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With transactional engines, triggers are executed in the same transaction as the statement that invoked them.
If a warning is issued with the SIGNAL or RESIGNAL statement (that is, an error with an SQLSTATE starting with '01'), it will be treated like an error.
It is very important to include the INNER JOIN to the INSERTED table so that only the updated rows are affected.
Using the clause WHERE Order Status='Approved' by itself to limit the rows updated will actually result in all rows with an Order Status value of Approved being updated at the same time.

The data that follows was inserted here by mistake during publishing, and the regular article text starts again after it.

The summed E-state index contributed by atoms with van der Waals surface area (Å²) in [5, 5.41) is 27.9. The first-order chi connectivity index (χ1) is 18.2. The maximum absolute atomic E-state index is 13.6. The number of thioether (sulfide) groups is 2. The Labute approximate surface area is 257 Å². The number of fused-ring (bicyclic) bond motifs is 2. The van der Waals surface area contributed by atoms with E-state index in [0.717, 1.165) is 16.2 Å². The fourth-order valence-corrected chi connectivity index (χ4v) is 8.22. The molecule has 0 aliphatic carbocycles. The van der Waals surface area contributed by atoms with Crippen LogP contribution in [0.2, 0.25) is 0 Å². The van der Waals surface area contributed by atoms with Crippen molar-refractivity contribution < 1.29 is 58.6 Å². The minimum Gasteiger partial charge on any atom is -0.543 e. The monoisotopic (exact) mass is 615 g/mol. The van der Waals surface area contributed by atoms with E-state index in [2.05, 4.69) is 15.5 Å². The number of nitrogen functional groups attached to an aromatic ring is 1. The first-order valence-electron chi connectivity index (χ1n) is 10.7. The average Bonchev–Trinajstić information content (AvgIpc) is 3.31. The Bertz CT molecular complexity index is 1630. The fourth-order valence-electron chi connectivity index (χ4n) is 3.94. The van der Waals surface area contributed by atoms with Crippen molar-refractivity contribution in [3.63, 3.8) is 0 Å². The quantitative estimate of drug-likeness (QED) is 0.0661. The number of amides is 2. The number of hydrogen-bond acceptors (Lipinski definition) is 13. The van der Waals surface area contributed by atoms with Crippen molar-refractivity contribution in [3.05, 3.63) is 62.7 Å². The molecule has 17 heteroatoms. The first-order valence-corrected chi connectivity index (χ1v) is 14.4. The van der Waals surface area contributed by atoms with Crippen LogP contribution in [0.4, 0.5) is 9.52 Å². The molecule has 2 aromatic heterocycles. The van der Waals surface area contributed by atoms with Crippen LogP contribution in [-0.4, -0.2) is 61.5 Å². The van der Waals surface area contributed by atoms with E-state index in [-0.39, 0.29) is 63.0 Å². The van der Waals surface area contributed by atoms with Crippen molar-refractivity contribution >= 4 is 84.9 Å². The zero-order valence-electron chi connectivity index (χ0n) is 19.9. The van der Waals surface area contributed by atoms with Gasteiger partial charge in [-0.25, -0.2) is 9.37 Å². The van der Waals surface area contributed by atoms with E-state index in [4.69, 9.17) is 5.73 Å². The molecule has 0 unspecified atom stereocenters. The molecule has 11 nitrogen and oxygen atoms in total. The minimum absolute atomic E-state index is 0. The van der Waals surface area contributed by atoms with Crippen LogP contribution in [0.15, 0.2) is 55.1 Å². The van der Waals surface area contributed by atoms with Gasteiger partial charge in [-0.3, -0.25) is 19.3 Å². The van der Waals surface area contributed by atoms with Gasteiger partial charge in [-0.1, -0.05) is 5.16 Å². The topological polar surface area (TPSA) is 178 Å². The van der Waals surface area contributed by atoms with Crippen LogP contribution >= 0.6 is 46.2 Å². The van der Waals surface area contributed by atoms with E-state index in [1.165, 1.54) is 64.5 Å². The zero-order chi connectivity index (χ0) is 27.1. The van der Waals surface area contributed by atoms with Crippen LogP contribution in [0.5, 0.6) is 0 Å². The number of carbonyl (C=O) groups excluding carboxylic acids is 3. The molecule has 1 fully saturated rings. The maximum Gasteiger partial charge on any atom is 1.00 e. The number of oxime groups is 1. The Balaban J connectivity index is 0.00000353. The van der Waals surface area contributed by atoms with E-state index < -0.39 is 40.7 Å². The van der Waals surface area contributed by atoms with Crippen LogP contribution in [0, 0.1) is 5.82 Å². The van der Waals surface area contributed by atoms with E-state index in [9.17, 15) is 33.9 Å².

If the engine is non-transactional, and it is an AFTER trigger, the trigger will not run, but the original statement will.
Here, we'll drop the above examples, and then recreate the trigger with an error, a field that doesn't exist, first using the default Inno DB, a transactional engine, and then again using My ISAM, a non-transactional engine.
To test the trigger, we will execute a T-SQL UPDATE statement to set the Order Status value to "Approved" for the first row in the table (pk ID = 1).
After the T-SQL UPDATE command, we then execute a T-SQL SELECT query to make sure the trigger executed correctly.
For example, you can set up a column called 'Done' and add a trigger so that any cards moved to that column will automatically be completed.The SHOW TRIGGERS statement returns similar information.